Chile is divided into 15 political regions. These Chilean regions, known as regiones, are similar to states in the United States or provinces in many countries around the world.
Each of Chile’s regions is known by both a Roman numeral and a name. However, Chileans typically refer to the regions by just the number. This can be confusing if you don’t know your geography!
For many years the pattern of the regional numbers was easy: start in Northern Chile with the first region and then as you proceed down the country, the region numbers get bigger and bigger.
However, in 2007, Chile created two new regions which break this historical number pattern.
It is also important to keep in mind that the Chilean capital, Santiago, is in the Metropolitan Region (Region Metropolitana, which doesn’t have a number.
Additionally, there is no 13th region. The Region Metropolitana essentially fills that position.
Are you confused yet?
Don’t worry, here’s the map with the regions and their respective numbers.
Map of Chilean Regions
You’ll notice that the northernmost region is now the 15th region (XV) and the 14th region is found about two thirds of the way down the country.
List of Chilean Regions by Number and Name
The capital city of each region is in parentheses. Since you may be visiting one of the larger cities, it may help orient you to the region’s location.
I Tarapacá (Iquique)
II Antofagasta (Antofagasta)
III Atacama (Copiapó)
IV Coquimbo (La Serena)
V Valparaíso (Valparaíso)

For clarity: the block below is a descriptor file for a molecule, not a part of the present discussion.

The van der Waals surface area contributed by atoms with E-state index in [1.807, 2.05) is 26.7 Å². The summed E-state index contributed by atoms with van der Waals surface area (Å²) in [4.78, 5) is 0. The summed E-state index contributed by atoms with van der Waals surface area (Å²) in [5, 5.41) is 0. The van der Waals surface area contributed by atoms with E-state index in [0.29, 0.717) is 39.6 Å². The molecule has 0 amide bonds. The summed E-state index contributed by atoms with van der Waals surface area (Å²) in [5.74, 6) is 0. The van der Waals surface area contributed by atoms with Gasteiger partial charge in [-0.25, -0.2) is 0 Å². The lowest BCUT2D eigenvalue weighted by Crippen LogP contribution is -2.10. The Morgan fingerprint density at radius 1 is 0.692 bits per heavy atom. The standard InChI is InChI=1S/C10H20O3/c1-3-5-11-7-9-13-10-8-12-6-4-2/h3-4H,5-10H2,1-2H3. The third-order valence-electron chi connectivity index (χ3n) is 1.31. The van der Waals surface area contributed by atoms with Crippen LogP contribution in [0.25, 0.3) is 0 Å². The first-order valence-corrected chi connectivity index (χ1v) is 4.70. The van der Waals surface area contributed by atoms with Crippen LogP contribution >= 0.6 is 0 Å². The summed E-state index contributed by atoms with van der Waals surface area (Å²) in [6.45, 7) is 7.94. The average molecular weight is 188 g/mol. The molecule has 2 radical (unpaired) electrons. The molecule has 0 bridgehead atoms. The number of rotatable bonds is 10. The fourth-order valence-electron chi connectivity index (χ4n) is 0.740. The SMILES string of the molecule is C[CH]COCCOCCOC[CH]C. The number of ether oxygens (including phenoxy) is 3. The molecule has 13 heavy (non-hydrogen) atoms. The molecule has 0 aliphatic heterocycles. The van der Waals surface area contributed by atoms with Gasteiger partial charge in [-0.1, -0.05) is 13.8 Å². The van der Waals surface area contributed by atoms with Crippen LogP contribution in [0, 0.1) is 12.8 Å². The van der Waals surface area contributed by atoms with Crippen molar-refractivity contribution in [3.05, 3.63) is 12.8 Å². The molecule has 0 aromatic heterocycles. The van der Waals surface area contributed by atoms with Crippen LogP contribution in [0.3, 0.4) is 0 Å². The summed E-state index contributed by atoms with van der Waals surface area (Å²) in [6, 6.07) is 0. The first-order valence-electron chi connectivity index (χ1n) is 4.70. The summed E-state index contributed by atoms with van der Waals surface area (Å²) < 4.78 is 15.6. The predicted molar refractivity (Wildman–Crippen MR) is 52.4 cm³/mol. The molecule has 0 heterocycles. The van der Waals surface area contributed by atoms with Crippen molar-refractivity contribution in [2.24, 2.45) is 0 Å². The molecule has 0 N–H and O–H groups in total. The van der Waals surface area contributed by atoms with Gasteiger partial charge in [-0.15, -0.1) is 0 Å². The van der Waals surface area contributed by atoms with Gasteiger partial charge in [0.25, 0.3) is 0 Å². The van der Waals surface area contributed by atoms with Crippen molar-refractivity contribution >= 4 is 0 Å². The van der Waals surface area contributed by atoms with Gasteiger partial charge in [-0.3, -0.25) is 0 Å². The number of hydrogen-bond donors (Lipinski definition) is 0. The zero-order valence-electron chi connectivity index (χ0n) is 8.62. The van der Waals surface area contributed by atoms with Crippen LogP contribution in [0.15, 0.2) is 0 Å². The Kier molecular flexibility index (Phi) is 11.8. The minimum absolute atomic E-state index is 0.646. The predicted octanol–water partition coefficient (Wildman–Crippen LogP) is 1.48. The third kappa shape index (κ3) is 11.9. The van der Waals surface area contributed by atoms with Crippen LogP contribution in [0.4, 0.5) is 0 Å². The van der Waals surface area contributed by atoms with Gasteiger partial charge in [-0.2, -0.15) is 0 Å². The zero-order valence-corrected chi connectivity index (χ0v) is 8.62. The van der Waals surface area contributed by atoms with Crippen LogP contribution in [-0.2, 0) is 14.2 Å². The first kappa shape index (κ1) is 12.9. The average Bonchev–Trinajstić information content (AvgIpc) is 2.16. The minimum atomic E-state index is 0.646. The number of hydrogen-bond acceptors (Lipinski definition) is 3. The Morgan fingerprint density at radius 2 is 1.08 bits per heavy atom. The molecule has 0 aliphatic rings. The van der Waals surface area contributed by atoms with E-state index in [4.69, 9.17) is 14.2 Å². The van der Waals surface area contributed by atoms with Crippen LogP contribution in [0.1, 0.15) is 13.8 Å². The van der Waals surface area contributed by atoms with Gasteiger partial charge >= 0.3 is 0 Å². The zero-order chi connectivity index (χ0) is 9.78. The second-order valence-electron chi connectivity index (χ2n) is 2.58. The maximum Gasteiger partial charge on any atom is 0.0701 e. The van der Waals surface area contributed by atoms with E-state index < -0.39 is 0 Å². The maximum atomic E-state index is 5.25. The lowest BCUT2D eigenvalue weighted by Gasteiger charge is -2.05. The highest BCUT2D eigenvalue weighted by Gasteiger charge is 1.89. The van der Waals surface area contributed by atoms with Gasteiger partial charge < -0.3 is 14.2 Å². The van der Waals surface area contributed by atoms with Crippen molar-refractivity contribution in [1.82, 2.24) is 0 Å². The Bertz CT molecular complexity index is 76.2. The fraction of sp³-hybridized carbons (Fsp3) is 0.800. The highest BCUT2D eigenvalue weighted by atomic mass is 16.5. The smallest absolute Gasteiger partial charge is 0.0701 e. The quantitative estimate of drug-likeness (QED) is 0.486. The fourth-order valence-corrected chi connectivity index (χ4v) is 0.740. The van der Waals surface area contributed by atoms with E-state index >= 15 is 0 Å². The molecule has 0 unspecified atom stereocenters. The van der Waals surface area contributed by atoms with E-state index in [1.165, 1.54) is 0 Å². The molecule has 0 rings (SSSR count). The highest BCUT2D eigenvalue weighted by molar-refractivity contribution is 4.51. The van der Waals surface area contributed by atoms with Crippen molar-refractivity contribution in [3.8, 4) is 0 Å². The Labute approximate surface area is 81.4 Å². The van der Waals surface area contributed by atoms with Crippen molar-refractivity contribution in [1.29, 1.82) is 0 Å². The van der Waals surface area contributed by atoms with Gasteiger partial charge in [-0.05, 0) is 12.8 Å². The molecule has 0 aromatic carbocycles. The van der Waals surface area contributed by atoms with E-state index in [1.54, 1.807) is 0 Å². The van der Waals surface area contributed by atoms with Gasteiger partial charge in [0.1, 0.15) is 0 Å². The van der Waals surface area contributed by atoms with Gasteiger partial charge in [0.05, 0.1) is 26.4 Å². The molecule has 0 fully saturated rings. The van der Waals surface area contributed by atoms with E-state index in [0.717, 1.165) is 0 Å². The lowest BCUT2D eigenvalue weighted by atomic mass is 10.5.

VI O’Higgins (Rancagua)
VII Maule (Talca)
VIII Biobío (Concepción)
IX Araucanía (Temuco)
X Los Lagos (Puerto Montt)
XI Aysén (Coyhaique)
XII Magallanes (Punta Arenas)
RM Metropolitana (Santiago)
XIV Los Ríos (Valdivia)
XV Arica y Parinacota (Arica)
General Regions vs. Official Names
Don’t confuse the official regional names with common, generic descriptions of regions.
For example, many refer to southern Chile as Patagonia. However, there is no official “Patagonia” region with Chile’s regional divisions.
Likewise, a popular tourist destination is the Lake District. This “district” spans multiple regions and isn’t limited to just the 10th Region (Los Lagos or “The Lakes”).
Three Ways to Call a Region
Depending on if you are reading about a region in print or hearing it verbally, be prepared to identify any Chilean region by one of three ways:
- Roman numeral (like X or III)
- ordinal number (like décima for 10th or tercera for third)
- name (like Los Lagos or Atacama)
Practice your geography and your Spanish ordinal numbers and you’ll be a master of Chilean regions in no time!